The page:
This is our SCAA Officers and Directors, give or take a few, I'm the one far right!  

                  Spanish Oaks Farm 

About

Windy Bartee, the past Secretary of SCAA wrote this about me and the farm years ago for an article in the South Carolina Angus News and also for the North and South Carolina Cattle Connection. I loved it then and I still love it today. Sharing her thoughts and views on who I am, what I do here and what I love, ENJOY! 

Spanish Oaks Angus Farm is a one woman show and that woman is Sharon Furr. To look at Sharon you would never guess that her passion was Angus cows. She is petite, energetic, stylish but very savvy. She does not look the part of a typical cattle rancher. But Sharon has deep roots in the land. Her grandfather, Russell McAllister, had a truck farm in western Mecklenburg County. As all farmers are dependent on the land, weather and God, so he and his family were. .. Sharon and her Angus herd are now.  Her mother Jean McAllister Furr grew up as one of 8 children. Jean said, “When things got bad, I saw my mother stand looking out the window and crying.” But they always made it through the tough times.  Sharon grew up with these ties to the land. She went to N.C .State to earn a degree in animal science. But after graduation she got side-tracked to a job with Duke Power in Charlotte. She worked there for 20 years before she moved to the farm in Chester County. The land called her back.  Sharon said, “Mama and Daddy bought the farm for [my sister] Cindy and me in 1998. That was our inheritance. The goal was for she and I to have our babies and raise them together on the farm. That best laid plan didn’t work out so well. Cindy and her baby - Mac were killed and I was never able to have children. Years later, here I am alone now on a huge farm – no Cindy!” Sharon and her sister Cindy retained their maiden name after marriage to keep the Furr name for the future since her parents had no male heirs. When Sharon started on the farm she needed a little help learning about cattle raisings. But in the good southern tradition of neighborliness, her neighbors, Bubba Colvin and Herbert Lutz, jumped right in to help and guide her. Mr. Colvin had a commercial herd down the road, Mr.  Lutz ran a dairy.  They acted as her mentors and gave her a hand when it was needed. Sometimes they got up in the night to help her with calving. When asked how she decided on Angus, she replied,” I would never have anything else – I learned that a long time ago at school –the bulls are docile, which is a great thing when it comes to something you have to work with that weighs upwards of 2500 lbs sometimes. But the real plus side to Angus is they are good mamas, have little tiny babies, feed’em out real good, and have a great disposition. Too bad real mamas don’t take after them! I’ve always thought God created animals a lot smarter than us.” Sharon started by buying nine Angus cows that were unregistered but good producers.  She said, “As the years have passed by they are the mothers that have continually paid the bills on the farm.”  Sharon began her herd with only nine cows but it has grown to 125 mamas. Her Angus cows are giving back good calves for the Spanish Oaks herd. In 13 years her cows have produced 38 sets of twins. Sharon buys cattle from Lydia and Kevin Yon, and she loves them. They have advised her and helped so much through the years.  Sharon said, “I love them and their cows! “ Sharon's been helped by others as she re-learned her animal science courses. She took an A.I. course and remarked, “Bob Rice and Dr. Harold Hupp helped me with re- learning or should we say refreshing myself at A.I. up at Clemson at the ABS A.I. School after some 20 years away from it.” Sharon has both commercial and registered Angus. Some cannot be registered for various reasons. Sharon noted,” If the white is above the navel, an Angus cannot be registered.”(An anomaly has been noted that some unregistered heifers at sales actually brought a better price than registered .  Her herd is Johnes certified free, bvd free, tb free and she can only purchase cattle from farms that rank the same or higher than her farm, really she's pretty much a closed herd.  Sharon follows this guideline, down to the wire.  Sharon stated,  "I do nothing to contaminate my herd."  Spanish Oaks sells all natural, pastured raised beef  - NC Certified, SC Certified, and USDA Certified now.  If you need to find Sharon you can find her usually out checking her Angus cattle, Sharon cares about her Angus babies and their mamas. She knows who each one is by names, and you can see the love for them in her eyes.   When they go into labor, Sharon stays with them until the calf is born. Calves are weighed and tagged immediately. She cleans up everything after that.  The Spanish Oaks Angus give back with their good genetics. So does Sharon. She and her family have experienced unusual sadness and loss of her only sister Cindy and their only baby McAllister.  But Sharon in her loss has used her talents to give back. She founded the CindyMackie Foundation in memory of Cindy and the baby. Not only  is she running the Farm and the Foundation, but she's  also published a book, and writes for the paper weekly, you name it she's doing it.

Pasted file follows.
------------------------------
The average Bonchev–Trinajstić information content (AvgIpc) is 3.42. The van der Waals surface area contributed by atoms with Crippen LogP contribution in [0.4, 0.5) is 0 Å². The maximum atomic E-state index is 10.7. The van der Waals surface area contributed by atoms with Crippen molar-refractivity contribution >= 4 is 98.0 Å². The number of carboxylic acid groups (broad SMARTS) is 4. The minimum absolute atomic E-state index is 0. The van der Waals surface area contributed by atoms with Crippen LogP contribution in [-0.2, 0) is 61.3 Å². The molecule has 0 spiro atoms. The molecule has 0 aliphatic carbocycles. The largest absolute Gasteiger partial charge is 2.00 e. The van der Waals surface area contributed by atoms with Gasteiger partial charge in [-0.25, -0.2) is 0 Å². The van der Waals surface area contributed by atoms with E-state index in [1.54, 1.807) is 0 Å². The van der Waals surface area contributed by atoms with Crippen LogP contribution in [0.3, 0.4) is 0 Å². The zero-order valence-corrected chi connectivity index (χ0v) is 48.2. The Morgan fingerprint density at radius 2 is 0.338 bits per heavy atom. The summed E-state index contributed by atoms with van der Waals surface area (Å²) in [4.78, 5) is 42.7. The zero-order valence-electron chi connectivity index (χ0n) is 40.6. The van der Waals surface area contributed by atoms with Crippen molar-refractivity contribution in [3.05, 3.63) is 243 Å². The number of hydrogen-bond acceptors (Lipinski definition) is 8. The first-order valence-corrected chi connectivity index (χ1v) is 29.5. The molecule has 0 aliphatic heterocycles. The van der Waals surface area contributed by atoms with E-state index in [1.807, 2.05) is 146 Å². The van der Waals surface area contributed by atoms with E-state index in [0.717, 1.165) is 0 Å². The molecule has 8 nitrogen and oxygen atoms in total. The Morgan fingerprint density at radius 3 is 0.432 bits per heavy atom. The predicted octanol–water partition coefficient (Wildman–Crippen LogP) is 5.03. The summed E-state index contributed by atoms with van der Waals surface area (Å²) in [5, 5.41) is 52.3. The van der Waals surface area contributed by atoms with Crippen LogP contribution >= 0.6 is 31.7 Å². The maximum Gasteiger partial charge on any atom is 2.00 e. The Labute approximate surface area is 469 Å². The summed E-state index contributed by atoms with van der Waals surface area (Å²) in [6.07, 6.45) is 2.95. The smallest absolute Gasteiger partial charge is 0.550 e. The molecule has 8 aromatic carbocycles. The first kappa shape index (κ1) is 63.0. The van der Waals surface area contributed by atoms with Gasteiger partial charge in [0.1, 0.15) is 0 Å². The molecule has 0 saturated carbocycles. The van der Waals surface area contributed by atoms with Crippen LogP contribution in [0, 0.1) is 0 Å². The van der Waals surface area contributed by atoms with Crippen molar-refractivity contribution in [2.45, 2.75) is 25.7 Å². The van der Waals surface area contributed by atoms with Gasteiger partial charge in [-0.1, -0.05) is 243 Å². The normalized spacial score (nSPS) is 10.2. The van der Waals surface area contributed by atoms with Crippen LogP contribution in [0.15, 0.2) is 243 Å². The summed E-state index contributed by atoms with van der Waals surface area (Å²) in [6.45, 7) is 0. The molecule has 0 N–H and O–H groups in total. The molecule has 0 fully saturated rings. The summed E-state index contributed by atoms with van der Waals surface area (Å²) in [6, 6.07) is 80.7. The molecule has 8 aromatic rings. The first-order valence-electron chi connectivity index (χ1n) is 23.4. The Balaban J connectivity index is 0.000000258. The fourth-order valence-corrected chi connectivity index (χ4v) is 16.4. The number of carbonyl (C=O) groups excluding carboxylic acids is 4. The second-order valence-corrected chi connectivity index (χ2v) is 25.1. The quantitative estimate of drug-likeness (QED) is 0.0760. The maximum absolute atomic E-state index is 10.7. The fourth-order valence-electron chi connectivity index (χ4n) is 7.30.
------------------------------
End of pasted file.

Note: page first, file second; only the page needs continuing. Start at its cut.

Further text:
The strong genetics and faith Sharon received from her parents, along with the good genetics in her herd are paying dividends for her life and in the lives of others.